“But in the end, they’re only mushrooms. Overall it just didn’t turn out that well, did it? I screwed it up… With human beings above all. They came out too anxious, aggressive at the drop of a hat, constantly dissatisfied and greedy. They ruin everything, and they themselves will be the ones to suffer for it. They’ll be calling me all the time from underneath that hatch, and I’ll get sick of it.”

“Come on, you can’t just say you screwed it up,” said his neighbor after a significant pause. “After all, if that’s the case, then you can fix it. Where there’s a will…”

“It’s too late now. It’s Sunday.”

“Oh, please. You’re the one in charge.”

God gazed dully into the tabletop.

“Those mushrooms… Let’s hold onto what you did do well,” said his neighbor. “What if you came up with a couple of special potions and sprinkled them over some of your works of art? To dazzle the humans a little, let them have some special moments?”

God glanced up at her. There was a twinkle in his eye.

“Yes,” he said, “and make it so they’d have to take them all the time, hunt them down, dream about them, make it so it bound them, weakened them, distracted them non-stop.”

“That’s not exactly what I had in mind. I meant—”

“But this way I’d get two for the price of one,” he interrupted her. “I could keep them in check, they wouldn’t expect to come out from under the hatch that way. They’d focus on themselves and not bother me anymore. I’d have them right where I want them. My dear, you are a genius. What time is it?”

His neighbor gave a heavy sigh.

“It’s five past midnight, it’s Sunday now.”

“Damn it all to hell!”

“From a legal perspective you can just create an addendum to time. You are God, after all.”

“You think?”

God sprang to his feet and got to work. He filled the kettle and then began to mix up something in some empty cans and jars. All the while he muttered to himself: “opiates,” “lysergic acid diethylamide,” and then some formulas that were difficult to understand. He wound up with several different substances in his cup, which he then mixed thoroughly.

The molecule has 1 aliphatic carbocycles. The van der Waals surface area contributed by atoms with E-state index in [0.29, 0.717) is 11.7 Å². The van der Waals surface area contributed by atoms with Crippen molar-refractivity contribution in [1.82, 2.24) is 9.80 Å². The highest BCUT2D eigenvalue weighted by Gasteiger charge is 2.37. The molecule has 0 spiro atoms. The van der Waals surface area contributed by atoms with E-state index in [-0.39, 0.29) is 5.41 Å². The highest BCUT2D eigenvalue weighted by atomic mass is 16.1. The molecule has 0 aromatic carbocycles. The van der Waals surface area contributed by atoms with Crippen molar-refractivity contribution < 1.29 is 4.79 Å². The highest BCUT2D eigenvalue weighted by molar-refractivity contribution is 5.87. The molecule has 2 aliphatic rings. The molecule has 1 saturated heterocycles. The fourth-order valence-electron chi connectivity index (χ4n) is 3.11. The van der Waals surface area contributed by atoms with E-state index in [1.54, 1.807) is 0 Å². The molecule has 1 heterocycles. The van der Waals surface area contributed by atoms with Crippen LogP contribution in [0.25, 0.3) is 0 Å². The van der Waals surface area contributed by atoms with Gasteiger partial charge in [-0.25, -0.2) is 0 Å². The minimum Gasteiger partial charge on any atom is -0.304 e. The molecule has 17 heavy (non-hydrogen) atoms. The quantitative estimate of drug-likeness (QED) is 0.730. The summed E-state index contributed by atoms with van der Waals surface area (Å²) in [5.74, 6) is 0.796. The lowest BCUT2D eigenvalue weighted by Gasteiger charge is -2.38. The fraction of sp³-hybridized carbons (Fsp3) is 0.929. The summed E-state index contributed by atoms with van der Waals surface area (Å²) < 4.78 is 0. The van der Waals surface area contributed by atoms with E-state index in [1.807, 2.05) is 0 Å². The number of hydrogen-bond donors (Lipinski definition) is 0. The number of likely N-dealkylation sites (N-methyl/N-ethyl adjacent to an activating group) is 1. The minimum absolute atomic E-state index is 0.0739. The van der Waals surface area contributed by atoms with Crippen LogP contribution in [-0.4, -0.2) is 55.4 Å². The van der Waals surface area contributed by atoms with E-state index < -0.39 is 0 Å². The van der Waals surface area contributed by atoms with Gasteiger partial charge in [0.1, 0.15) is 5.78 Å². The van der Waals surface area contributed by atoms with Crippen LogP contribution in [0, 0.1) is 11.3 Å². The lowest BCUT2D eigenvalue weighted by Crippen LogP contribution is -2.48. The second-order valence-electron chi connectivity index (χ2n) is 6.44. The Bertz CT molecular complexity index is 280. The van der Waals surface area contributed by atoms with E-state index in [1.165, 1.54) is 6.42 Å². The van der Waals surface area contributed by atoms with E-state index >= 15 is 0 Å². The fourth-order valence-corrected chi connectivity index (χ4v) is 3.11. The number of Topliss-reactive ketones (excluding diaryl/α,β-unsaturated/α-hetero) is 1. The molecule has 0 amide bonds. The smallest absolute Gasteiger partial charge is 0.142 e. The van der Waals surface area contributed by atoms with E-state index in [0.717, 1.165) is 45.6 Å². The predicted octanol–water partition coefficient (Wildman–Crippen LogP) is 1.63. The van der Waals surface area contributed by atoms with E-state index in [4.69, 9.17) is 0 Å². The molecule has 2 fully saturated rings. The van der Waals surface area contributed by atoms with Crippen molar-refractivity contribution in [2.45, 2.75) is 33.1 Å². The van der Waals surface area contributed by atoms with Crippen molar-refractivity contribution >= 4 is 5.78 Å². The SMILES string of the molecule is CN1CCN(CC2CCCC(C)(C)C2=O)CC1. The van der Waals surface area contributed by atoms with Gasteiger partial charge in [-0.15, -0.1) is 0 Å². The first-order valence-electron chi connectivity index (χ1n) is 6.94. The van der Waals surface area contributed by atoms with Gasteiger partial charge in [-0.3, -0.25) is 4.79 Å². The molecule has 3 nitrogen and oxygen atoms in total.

“How should I distribute it? What should I put it into? What do you think? Hurry up. This has to go into effect before the apple issues start.”

“Just lift the hatch and toss it in. Where it lands is incidental. They’re going to love the word coincidence. It would be better if they didn’t connect this with you, in any case, if they didn’t realize you had done it on purpose.”

“They might think ill of my intentions,” he agreed and took up a pinch of the newly made substances and dusted everything there was under the hatch with it. It looked like he was adding salt to a dish. His neighbor leaned in over the world and watched the powder fall.

“That acid landed right in the middle of the corn, and something else flew over to those wonderful poppy fields.”

“Oh, and the grass… And my mushrooms! Look!”

When God finished, he slammed the hatch down, and they sat in silence for a long time. Sunday blossomed in full all around them.

“I might have been wrong to do that,” said God suddenly.

“Please,” answered his neighbor, and lay her hand reassuringly on top of his hand. “At some stage you’re going to have to accept the fact that God does not make mistakes.”

And then she added, rising, “It’s time for bed.”

Olga Tokarczuk is one of Poland’s most beloved authors. In 2015 alone, for The Books of Jacob (Księgi jakubowe), she received the Brueckepreis and the prestigious annual literary award from Poland’s Ministry of Culture and National Heritage, as well as the country’s highest literary honor, the Nike. She also received a Nike in 2009 for Flights (Bieguni). Her work has been translated into nearly thirty languages.

Jennifer Croft holds a PhD from Northwestern University and an MFA from the University of Iowa. She is a founding editor of The Buenos Aires Review. Read illustrated chapters of her debut novel—in a wide range of languages—at